The White House, on Thursday, released a rare-open letter, pleading with companies to strengthen their online defenses, saying they can't fight the threat, alone. But experts say, the government, also, needs to find a better way to take down the attackers, and deter them from even trying.
SHAWN HENRY, PRESIDENT, CROWDSTRIKE: It really requires the government to take additional actions. They've got to work, collaboratively, with foreign law enforcement agencies to take these people off the field, to use law-enforcement efforts, intelligence agency efforts, economic sanctions, to disrupt and deter these actors.
MARQUARDT: Most of the recent, major attacks have come from Russia. Government hackers, in the case of a breach like SolarWinds, and criminal hackers striking the pipeline and food companies. Today's comparison of cyberattacks to other terrorist threats is one that has been made for years, including, in 2018, by the country's head of intelligence.
DAN COATS, FORMER DIRECTOR OF NATIONAL INTELLIGENCE: I am here to say the warning lights are blinking red. Again. Today, the digital infrastructure that serves this country is, literally, under attack.
MARQUARDT (on camera): Those warning lights are, now, doing more than blinking. They are on. The Biden administration making it clear, they are treating this as an urgent national security threat. And I'm told, this is going to be significant part of the president's upcoming trip to Europe, both at the G7, and then, in that one-on-one summit with Vladimir Putin.
Now, of course, this is a global threat. The U.S. needs help from allies tracking down, taking down, these ransomware attackers. And that's also something they have communicated to Moscow. That Russia has to stop harboring these cybercriminals. So far, Jake, with little luck.
TAPPER: All right. Alex Marquardt, thanks so much.
Joining us now to discuss, former director of national intelligence under President Obama, James Clapper.
General Clapper, thanks for joining us.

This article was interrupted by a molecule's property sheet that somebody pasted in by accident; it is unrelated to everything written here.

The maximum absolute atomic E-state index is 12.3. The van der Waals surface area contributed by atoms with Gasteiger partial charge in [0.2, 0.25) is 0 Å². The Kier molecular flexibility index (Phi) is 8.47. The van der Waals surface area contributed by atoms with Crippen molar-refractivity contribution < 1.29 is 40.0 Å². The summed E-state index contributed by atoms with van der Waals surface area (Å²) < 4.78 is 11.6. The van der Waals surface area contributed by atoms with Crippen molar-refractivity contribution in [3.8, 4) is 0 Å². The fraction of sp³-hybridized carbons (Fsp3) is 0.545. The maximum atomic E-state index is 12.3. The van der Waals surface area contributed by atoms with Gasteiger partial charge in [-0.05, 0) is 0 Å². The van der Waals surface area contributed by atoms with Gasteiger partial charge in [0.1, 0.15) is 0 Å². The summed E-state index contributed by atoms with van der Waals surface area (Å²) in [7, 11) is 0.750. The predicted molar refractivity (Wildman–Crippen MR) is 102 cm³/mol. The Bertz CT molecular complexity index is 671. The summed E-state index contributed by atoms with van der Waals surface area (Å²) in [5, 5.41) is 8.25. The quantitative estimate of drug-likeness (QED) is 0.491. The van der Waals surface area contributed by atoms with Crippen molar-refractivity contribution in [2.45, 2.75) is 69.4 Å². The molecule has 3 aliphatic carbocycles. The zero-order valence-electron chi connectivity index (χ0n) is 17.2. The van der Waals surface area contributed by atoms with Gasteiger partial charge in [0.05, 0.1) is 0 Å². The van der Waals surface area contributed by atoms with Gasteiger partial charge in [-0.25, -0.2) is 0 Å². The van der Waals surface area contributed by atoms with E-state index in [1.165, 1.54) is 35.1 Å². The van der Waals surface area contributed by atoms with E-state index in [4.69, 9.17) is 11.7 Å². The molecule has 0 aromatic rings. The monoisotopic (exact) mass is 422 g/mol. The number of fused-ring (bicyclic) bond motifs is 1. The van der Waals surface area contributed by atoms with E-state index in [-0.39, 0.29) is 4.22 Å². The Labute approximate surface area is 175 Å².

So, the FBI director is comparing this challenge to 9/11. After 9/11, we saw airport security change dramatically. More metal detectors. Shoes had to be removed. Liquids banned. Enhanced pat-downs, all sort of stuff like that.
Should we expect similar, dramatic changes when it comes to cybersecurity?
JAMES CLAPPER, CNN NATIONAL SECURITY ANALYST: Well, perhaps, in analogous cyber context, yes. I think the problem here is this -- this problem has more from a -- an annoyance or irritation to a general national security threat. And there needs to be a greater sense of urgency. I think, both on the part of the government, as well as private individuals. You or me or corporations or institutions.
But I do think that -- I also would comment that I believe the Russians are kind of both playing us and messaging us. And despite Vladimir Putin's to the contrary, he is aware, I am -- I am sure of -- of these hacktivist attacks and ransomware attacks.
TAPPER: So, you say they are playing with us and messaging us. What's the message?
CLAPPER: Well, the fact that they can -- they can do a lot more damage than they have done, so far. And I think, now, there's a growing- public awareness of this. When -- if you can't buy meat or you can't get gas for your car, or the price of gas goes up. You're standing in line for gas.
And I think the Russians, if they wanted to, could do a lot more to convey a message that they're -- they are, still, relevant and still have a place on the -- on the international stage.
TAPPER: So, if we continue with the 9/11 analogy, fighting against hackers from Russia and China. It's very different than fighting against the Taliban, right? These hackers have the same tools at their disposal that we do. They're well-resourced. They're some of the smartest hackers in the world. They might be even better than us, in some ways.
So, this threat might be even worse. I'm not saying that the loss of life is the same as -- as, you know, gas shortages or whatever. I'm not comparing the two, in terms of the punishment. But in terms of the threat, we might be on -- outmanned?